From miracle to mirage: rethinking Asian exceptionalism vis-a-vis the third world.

Author:Thornton, Songok Han
Position::THIRD WORLD PROBLEMS AND ISSUES: PAST AND PRESENT - Essay
 
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THE UNMAKING OF THIRD WORLDISM

"Asian exceptionalism" is a concept now in eclipse, but during the "miracle" years of East Asian development it had a profoundly debilitating impact on Third World thought. This study explores that "miracle" effect, and poses the crucial question of how the Third World is going to respond to a world without miracle myths, whether Western or Eastern. With Western neoliberalism under suspicion throughout the Global South, and with "Asian values" discredited after the Asian Crisis, the Third World is effectively on its own. Will it embrace the challenge of this de facto liberation, or will it flee into the waiting arms of yet another miracle formula, such as Sino-globalization? (1)

A better understanding of the stilted relationship that obtained for a whole generation between "Asian values" and Third World thought can perhaps provide an inoculation against this new mythology. It is common knowledge that the "Asian miracle" served as a geopolitical buffer against Soviet designs on the Pacific. It was unsurpassed as an ideological weapon aimed at the Second World. (2) Far less attention has been given to its equally effective role as a barricade against non-aligned modes of development--i.e., against Third Worldism. The decline of Third Worldism has often been explained as a by-product of the Cold War's demise. But its retreat antedated the Soviet fall, and can better be explained by the advent of the Asian miracle as the vanguard of global capitalism in the developing world. This, I suggest, is the principal reason why the Global South capitulated so easily to the inroads of neoliberalism in the last decade of the Cold War. Economic restructuration was enormously facilitated by the prior conceptual restructuration that came to be known as "TINA": the notion that there simply was no alternative to the strictures of global capitalism.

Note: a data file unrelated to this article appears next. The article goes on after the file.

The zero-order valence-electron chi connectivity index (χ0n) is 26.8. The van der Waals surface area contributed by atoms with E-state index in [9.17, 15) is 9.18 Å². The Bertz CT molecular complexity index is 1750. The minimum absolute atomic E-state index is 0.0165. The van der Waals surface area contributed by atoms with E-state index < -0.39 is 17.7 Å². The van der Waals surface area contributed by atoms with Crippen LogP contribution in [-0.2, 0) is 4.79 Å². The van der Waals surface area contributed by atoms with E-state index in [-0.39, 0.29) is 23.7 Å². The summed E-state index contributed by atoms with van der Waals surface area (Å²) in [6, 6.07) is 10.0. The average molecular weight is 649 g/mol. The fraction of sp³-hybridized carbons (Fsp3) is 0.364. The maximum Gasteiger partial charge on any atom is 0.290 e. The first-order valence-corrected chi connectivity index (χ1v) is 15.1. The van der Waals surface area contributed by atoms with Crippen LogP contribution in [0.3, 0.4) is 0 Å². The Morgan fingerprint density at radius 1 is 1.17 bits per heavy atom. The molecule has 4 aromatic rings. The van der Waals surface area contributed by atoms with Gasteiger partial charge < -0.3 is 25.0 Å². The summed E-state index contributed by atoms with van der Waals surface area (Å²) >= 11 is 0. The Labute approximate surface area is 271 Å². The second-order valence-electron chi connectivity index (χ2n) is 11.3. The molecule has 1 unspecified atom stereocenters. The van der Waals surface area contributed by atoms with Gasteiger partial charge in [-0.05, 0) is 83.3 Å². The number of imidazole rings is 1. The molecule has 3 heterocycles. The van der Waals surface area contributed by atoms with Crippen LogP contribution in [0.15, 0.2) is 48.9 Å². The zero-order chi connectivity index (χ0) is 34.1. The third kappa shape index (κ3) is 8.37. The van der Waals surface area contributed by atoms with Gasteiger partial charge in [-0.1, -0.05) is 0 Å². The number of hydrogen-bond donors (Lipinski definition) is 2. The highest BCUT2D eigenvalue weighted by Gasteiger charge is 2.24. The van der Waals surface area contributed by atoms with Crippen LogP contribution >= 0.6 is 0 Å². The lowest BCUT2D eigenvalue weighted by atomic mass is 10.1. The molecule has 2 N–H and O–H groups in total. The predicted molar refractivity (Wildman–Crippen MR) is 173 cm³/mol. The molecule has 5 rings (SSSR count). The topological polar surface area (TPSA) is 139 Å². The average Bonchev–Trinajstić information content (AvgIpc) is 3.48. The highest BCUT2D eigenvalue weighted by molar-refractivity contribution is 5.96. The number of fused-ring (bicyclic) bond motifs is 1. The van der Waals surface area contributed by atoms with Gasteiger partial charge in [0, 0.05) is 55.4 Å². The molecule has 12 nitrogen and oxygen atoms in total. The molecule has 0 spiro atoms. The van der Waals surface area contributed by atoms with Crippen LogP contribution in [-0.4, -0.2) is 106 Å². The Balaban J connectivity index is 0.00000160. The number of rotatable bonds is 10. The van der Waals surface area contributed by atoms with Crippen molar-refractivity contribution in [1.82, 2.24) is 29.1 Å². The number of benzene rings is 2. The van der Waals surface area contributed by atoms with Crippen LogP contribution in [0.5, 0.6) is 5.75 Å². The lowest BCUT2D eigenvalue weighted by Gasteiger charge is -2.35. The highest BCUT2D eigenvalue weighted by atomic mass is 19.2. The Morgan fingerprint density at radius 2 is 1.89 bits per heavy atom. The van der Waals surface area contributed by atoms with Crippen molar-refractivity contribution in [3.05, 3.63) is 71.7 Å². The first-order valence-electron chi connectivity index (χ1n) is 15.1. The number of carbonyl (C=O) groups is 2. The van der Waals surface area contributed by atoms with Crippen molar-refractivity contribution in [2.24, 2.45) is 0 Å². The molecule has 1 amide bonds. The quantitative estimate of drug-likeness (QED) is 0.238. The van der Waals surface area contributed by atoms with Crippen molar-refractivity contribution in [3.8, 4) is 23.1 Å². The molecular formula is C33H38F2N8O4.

Having accepted this wisdom from on high, the reconstituted Third World would now be in for another shock: the startling revelation that the "miracle," which had cast "the rest" in such a dismal light for almost two decades, was a stupendous lie. Mexico's Tequila Crisis might be written off as one more chapter in the Latin World's economic inadequacy, but the Asian Crash of 1997 took place at ground zero of the miracle itself. It happened, that is, at the very epicenter of the new capitalist development model. This event might have had a more liberating effect on the Global South if China's rise had not come to the rescue. That second "miracle" once again discouraged Third World alternatives. Nonetheless the fall of the original miracle did lasting damage to TINAism and opened a new space for Third Worldism in coming years. Finally the South is starting to map its own "Third Way" in a world without apodictic developmental guidelines.

Washington, likewise, has to radically re-orient itself within a world without insurmountable global norms or "unipolar" enforcement capabilities. (3) The end of the Cold War put America in the curiously unenviable position of having no major geopolitical rival. Triumphalism and growing economic hubris trumped geo-realist common sense about the dangers lurking behind US unipolarity. Now, instead of having one preeminent enemy, America finds itself at odds with much of the entire world. It is telling that Secretary of Defense Robert M. Gates, who for years served in the CIA tete-a-tete a KGB agent named Vladimir V. Putin, expresses nostalgia toward the "less complex" days of the Cold War. (4)

The last glimmers of appreciation for US supremacy were seen in the Gulf War international coalition and in the vanguard role that America was invited to play in Kosovo, after European countries proved incapable of handling this relatively small crisis in their own back yard. However, even as Secretary of State Madeleine Albright toasted America for being the "indispensable nation," the global drift was toward a very dispensable view of US hegemony. In the face of what has justly been called the criminalization of American foreign policy, (5) the only surprising thing is that many nations taking this view--let us call them the contras--are not programmatically antiAmerican. They are simply non-aligned.

This, to be sure, is a new kind of non-alignment. Whereas the old Non-Aligned Movement had been a distinctly Third World phenomenon, today's version has expanded to include a broad range of newly industrialized countries (NICs) and developed countries. One of their few common denominators is ma intense aversion to US unilateralism. Rarely is this pushed so far as Hugo Chavez's anti-American rants or Vladimir Putin's blasts at the "hyper-force" of US militarism. After throwing down the gauntlet at a February 2007 Security Conference in Munich, (6) Putin rushed over to the Middle East to elaborate his "New Course" for a multilateral world order. Even so, he draped himself in the borrowed imagery of US soft power by having his chief propagandist, Vladislav Sourkov, describe him as a new Franklin D. Roosevelt. (7) The point is that Washington has so completely lost its way as to appear, from a Third World perspective, more fundamentally "un-American" than Putin is. What Russia claims to offer, ironically, is nothing less than a global New Deal.